It’s a disaster, from Hell’s point of view. Long experience has shown that the Christian contingent of the Host will react to any infraction that they perceive on Good Friday with a combat response normally associated with the Order of the Eternal Sword — and serious infractions go off the scale. The base chance for invoking Laurence is a 6 on this day, and reaction modifiers are meaningless (if you’ve got a demon to Smite, Laurence will be happy to answer your call, no matter who you are).

The level of response has a hideous flavor of overkill to it. We’re talking about sending a squad of twenty to punish some unlucky demon that’s snatched a purse. Some demons have tried to use this gut reaction to set up an ambush: it never works. If twenty angels don’t rectify the situation, then the next batch of celestials that show up (within about a minute) will number two hundred. If that doesn’t work, then the next bunch will be two full legions with Laurence himself leading the charge. And they’ll all be the mood for washing out guilt with noise (Disturbance? Who cares?) and blood.

Demons aren’t stupid creatures. Heaven can’t maintain this level of intensity full time (if they could, the War would have ended a while back), but when they do… well, only a fool goes looking for trouble.

Unfortunately, Demon Princes refuse to let this matter lie (no matter how sensible it would be to just wait a bloody day or two before setting a plan in motion). They traditionally use Good Friday to cull their Servitors. If a demon gets a specific assignment to do on that day, said demon can be assured that his or her Prince is not happy with their performance (or that some Servitor higher up in the organization is giving said demon the shaft). Failure is not ‘officially’ an option — but “success” is equivalent to “survival”, in this special case only.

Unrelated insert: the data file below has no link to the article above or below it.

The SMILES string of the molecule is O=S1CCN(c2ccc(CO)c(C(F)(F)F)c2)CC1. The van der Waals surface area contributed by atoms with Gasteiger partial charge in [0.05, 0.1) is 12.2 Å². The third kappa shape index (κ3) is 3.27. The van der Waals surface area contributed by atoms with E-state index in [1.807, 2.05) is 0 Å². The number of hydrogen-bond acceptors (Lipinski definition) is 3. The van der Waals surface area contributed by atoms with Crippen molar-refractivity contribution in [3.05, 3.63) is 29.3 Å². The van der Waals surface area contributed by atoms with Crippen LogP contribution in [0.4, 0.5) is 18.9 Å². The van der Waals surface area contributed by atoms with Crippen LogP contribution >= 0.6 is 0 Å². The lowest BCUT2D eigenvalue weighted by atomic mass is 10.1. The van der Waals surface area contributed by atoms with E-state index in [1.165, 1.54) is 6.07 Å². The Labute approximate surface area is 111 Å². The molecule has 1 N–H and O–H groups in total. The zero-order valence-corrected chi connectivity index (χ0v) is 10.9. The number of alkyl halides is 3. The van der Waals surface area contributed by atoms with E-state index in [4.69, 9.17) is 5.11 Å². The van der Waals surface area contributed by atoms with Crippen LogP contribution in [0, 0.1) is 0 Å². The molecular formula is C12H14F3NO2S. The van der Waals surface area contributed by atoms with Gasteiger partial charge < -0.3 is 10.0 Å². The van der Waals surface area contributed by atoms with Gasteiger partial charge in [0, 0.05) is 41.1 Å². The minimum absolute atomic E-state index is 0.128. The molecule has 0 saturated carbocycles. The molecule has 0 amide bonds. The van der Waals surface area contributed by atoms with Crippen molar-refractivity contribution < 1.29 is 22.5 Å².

The implications for this for adventure hooks should be obvious.


The material presented here is my original creation, intended for use with the In Nomine and GURPS systems from Steve Jackson Games. This material is not official and is not endorsed by Steve Jackson Games.

In Nomine and GURPS are registered trademarks of Steve Jackson Games, and the art here is copyrighted by Steve Jackson Games. All rights are reserved by SJ Games. This material is used here in accordance with the SJ Games online policy.


  • Rockphed says:

    Obviously the demonic players are going to be sent to assassinate the Pope on Good Friday. And by “the Pope”, I of course mean the Polish one. I’m sure some demon or other wanted him dead; he helped drive a silver spike through the black heart of Communism.
    Somehow, probably because I’m not Catholic, I can’t get over that he has been dead for 13 years.

    • junior says:

      Don’t forget that there was an actual assassination attempt on the Polish one. It obviously didn’t work out. But a would-be assassin did get close enough to try.

  • Finrod says:

    Good Friday is for demons like Halloween was for Buffy vampires, just heavily enforced. Kind of as if every girl in the world had Slayer powers on Halloween only.